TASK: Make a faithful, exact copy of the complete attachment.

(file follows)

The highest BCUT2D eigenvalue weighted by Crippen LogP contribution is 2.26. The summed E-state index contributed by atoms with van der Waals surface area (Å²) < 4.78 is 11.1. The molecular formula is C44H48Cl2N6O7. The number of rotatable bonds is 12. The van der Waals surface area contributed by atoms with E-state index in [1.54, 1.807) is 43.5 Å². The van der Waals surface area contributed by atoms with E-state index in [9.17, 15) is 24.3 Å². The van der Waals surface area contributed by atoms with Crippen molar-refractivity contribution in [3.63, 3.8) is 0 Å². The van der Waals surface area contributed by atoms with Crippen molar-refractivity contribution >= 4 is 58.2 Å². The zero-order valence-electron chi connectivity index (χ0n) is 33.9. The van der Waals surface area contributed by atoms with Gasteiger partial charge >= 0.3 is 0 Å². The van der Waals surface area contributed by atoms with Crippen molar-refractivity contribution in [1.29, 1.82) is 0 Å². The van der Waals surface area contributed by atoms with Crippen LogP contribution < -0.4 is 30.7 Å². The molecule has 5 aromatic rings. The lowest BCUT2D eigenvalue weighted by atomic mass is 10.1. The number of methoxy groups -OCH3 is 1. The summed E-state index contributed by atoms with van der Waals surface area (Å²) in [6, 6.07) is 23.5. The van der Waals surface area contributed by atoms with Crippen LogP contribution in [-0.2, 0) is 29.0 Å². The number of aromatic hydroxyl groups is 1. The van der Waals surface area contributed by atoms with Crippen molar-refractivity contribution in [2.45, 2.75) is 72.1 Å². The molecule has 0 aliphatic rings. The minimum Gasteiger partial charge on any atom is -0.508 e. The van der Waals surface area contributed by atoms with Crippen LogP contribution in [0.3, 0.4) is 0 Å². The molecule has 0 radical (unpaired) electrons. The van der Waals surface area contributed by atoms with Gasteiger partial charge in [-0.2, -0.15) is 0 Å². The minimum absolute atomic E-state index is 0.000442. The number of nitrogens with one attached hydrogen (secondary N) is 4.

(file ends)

The highest BCUT2D eigenvalue weighted by Crippen LogP contribution is 2.26. The summed E-state index contributed by atoms with van der Waals surface area (Å²) < 4.78 is 11.1. The molecular formula is C44H48Cl2N6O7. The number of rotatable bonds is 12. The van der Waals surface area contributed by atoms with E-state index in [1.54, 1.807) is 43.5 Å². The van der Waals surface area contributed by atoms with E-state index in [9.17, 15) is 24.3 Å². The van der Waals surface area contributed by atoms with Crippen molar-refractivity contribution in [3.63, 3.8) is 0 Å². The van der Waals surface area contributed by atoms with Crippen molar-refractivity contribution >= 4 is 58.2 Å². The zero-order valence-electron chi connectivity index (χ0n) is 33.9. The van der Waals surface area contributed by atoms with Gasteiger partial charge >= 0.3 is 0 Å². The van der Waals surface area contributed by atoms with Crippen molar-refractivity contribution in [1.29, 1.82) is 0 Å². The van der Waals surface area contributed by atoms with Crippen LogP contribution < -0.4 is 30.7 Å². The molecule has 5 aromatic rings. The lowest BCUT2D eigenvalue weighted by atomic mass is 10.1. The number of methoxy groups -OCH3 is 1. The summed E-state index contributed by atoms with van der Waals surface area (Å²) in [6, 6.07) is 23.5. The van der Waals surface area contributed by atoms with Crippen LogP contribution in [-0.2, 0) is 29.0 Å². The number of aromatic hydroxyl groups is 1. The van der Waals surface area contributed by atoms with Crippen molar-refractivity contribution in [2.45, 2.75) is 72.1 Å². The molecule has 0 aliphatic rings. The minimum Gasteiger partial charge on any atom is -0.508 e. The van der Waals surface area contributed by atoms with Crippen LogP contribution in [0.3, 0.4) is 0 Å². The molecule has 0 radical (unpaired) electrons. The van der Waals surface area contributed by atoms with Gasteiger partial charge in [-0.2, -0.15) is 0 Å². The minimum absolute atomic E-state index is 0.000442. The number of nitrogens with one attached hydrogen (secondary N) is 4.